Singular Minds
September 1, 2004 • Volume I, Issue 1
Laura Zink de Diaz
Prolinguistica Dyslexia Correction Center


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Welcome to the first issue of Singular Minds,
the newsletter for anyone interested in the dyslexic gift.

”A gift?” you say, ”With all the difficulties it causes, how can dyslexia be a gift?”

That’s precisely what this publication will strive to address: the gift that underlies the dyslexic learning style, and a wide variety of related difficulties – ADD, ADHD, trouble with handwriting (dysgraphia), or math, (dyscalculia)… Here, in future issues, you’ll find information about dyslexia and we’ll provide you with links to articles on the web, and sources for books, and materials.

If you or a loved one struggling with reading, handwriting, spelling, math, attention, I want to tell you – most sincerely – that there is help. And it’s closer than you think!

Just what is “dyslexia”?

The shortest, most truthful answer is: nobody knows exactly… But an excellent source for information about dyslexia is the Ronald D. Davis website, http://www.dyslexia.com. Ron Davis is the author of The Gift of Dyslexia, a wonderful book that explains the perceptual processes that can lead to dyslexia, ADD and a number of related effects. These effects can interfere with reading, math – any activity dealing with symbols. Autistic and dyslexic himself from birth, but endowed with a genius level IQ, Davis discovered how these perceptual processes work and devised a way to take conscious control of them. As a result he not only mastered reading, but became an entrepreneur, author, public speaker, and founder of Davis Dyslexia Association®. Today DDA is an international organization. His techniques are bringing relief to dyslexics all across the globe.

So, what is dyslexia? There are many theories about what dyslexia is and also about what causes it. Some are studying brain scans to find out what dyslexic brains are doing “wrong.” Are they routing processes that should be performed on the left over to the right side of the brain (or vice versa)? Is some essential area of their brains under-developed or defective? There’s even talk of a miracle “chip” to be inserted in the dyslexic brain! I believe that these studies will be interesting but unrevealing because since dyslexia is the product of thought, which is always unique to the individual, the condition manifests itself differently in each person affected by it. But such studies will take us down the wrong path for another reason: they start from the assumption that dyslexia is a defect. I start from an entirely different premise: that there is nothing wrong with the brains of dyslexics. In fact, there’s something very right with them! What’s needed is a set of strategies or tools that allow us to be aware of how our brains work -- and the desire to take control!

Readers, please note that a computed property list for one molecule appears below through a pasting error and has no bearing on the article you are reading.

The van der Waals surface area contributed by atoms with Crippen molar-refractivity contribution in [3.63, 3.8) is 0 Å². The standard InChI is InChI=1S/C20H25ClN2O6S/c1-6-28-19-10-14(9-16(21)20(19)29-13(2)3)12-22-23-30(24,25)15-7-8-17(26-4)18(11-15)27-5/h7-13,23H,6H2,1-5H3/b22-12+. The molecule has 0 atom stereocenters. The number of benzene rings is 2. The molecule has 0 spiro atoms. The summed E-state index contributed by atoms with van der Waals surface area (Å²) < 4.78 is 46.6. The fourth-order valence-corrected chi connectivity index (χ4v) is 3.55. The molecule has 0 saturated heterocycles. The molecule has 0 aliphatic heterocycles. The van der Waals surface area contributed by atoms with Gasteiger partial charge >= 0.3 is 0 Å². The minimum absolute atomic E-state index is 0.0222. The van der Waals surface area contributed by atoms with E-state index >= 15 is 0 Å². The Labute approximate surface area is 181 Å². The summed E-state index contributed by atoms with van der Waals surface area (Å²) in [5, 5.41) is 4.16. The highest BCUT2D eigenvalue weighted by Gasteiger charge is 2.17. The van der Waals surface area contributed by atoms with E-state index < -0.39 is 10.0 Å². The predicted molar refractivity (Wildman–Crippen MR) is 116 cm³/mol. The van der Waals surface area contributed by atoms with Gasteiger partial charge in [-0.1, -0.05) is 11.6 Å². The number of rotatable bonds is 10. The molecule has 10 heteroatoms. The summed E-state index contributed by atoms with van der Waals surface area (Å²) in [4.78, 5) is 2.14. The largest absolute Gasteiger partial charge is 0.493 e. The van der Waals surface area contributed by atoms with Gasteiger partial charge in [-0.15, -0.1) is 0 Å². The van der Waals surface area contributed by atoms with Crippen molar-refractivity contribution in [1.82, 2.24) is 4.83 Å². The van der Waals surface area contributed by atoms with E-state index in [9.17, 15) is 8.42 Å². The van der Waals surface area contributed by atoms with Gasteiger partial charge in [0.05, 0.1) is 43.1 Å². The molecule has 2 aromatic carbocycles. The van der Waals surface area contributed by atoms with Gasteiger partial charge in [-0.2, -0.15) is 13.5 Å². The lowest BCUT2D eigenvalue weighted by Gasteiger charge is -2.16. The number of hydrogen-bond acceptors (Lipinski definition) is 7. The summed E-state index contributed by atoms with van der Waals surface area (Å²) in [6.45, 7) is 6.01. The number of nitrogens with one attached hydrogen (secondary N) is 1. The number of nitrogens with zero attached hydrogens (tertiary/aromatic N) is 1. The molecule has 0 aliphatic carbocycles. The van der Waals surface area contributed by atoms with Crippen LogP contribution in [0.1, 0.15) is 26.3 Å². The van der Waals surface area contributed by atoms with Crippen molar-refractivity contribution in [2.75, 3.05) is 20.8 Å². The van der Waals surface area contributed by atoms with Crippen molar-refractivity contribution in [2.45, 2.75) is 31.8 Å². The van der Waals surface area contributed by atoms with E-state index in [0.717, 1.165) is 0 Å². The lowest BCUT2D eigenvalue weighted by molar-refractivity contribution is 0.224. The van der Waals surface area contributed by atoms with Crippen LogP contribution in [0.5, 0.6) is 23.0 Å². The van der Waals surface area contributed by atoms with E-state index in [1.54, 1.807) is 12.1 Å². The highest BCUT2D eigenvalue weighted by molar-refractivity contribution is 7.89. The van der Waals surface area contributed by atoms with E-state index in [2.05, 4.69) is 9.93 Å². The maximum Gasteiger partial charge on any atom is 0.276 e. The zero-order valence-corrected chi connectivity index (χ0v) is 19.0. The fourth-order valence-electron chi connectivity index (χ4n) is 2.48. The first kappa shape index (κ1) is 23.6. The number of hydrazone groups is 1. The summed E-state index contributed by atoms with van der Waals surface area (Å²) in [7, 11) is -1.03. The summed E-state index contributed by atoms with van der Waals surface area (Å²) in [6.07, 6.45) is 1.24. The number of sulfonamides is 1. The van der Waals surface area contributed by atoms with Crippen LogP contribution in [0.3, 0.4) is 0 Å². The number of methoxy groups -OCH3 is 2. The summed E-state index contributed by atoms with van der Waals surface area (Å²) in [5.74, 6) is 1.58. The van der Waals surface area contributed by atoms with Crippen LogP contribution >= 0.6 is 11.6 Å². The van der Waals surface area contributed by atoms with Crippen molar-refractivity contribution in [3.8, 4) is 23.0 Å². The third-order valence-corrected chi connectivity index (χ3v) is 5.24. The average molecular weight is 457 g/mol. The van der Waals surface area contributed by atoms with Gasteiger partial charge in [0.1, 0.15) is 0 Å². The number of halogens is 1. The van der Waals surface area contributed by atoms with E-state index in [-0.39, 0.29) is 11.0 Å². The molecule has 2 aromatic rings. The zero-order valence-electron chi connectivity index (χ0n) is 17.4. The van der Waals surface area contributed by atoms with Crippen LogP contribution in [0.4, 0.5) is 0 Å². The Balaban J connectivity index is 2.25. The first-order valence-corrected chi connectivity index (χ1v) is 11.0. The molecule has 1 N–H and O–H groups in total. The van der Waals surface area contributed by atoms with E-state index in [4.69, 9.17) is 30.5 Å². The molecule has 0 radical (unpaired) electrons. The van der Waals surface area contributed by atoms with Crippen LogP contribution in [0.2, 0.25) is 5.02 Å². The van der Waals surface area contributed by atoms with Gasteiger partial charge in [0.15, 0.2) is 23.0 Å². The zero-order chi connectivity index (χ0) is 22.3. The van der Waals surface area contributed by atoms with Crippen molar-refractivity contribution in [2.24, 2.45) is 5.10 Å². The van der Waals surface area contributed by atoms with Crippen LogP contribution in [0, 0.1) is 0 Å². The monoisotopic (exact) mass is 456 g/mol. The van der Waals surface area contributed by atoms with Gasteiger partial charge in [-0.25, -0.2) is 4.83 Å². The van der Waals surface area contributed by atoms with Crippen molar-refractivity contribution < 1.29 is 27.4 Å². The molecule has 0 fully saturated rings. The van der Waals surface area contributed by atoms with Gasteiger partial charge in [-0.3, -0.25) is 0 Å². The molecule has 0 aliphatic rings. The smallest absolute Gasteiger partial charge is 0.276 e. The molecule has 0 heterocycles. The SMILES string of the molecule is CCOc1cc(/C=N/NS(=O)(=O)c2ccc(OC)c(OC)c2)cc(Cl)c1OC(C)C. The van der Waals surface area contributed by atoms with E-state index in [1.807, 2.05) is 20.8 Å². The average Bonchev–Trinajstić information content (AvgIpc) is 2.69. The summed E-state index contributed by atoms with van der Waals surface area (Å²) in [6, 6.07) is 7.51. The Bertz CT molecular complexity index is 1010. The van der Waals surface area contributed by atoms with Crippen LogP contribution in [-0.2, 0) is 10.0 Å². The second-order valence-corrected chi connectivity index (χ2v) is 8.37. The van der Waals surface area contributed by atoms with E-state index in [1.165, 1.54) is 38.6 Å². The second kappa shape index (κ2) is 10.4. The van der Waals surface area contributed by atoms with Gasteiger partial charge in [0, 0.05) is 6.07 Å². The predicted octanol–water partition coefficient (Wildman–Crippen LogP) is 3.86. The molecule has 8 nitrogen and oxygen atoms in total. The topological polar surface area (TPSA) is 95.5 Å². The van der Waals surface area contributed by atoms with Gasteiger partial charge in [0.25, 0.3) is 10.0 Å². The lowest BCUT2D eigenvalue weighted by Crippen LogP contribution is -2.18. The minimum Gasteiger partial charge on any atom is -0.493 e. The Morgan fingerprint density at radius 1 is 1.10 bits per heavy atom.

That’s precisely what "dyslexia correction," pioneered by Ron Davis, is designed to do: give the learner the knowledge and tools necessary to correct the distortions that make dealing with symbols difficult, or impossible. Because one thing we DO know, is that dyslexia has nothing to do with how smart you or your parents are. In fact, the children of highly educated and creative adults are more likely than the rest of us to display dyslexic symptoms.

How can you tell if a loved one is dyslexic? Letter reversals are commonly viewed as symptoms of dyslexia, but the truth is that there are times in the development of young readers when letter reversals are quite normal. And many dyslexics don’t experience reversals. In fact they may read quite proficiently but be unable retain or understand what they read. At the Davis website you can find a list of 37 Common Characteristics of Dyslexia. These are observable behaviors and traits, and most dyslexics will exhibit any ten or so at any given time, though many factors in their lives and environment determine which ones affect them and when.

A careful reading of that article reveals that dyslexics have gifts we barely notice as we focus on their “reading problem”-- hi IQ, talents in the arts, spatial relations, finely honed social skills, uniquely perceptive... Let’s not throw the baby out with the bath water! It’s time for us to recognize that there are many kinds of intelligence, many kinds of genius, and value ALL of them!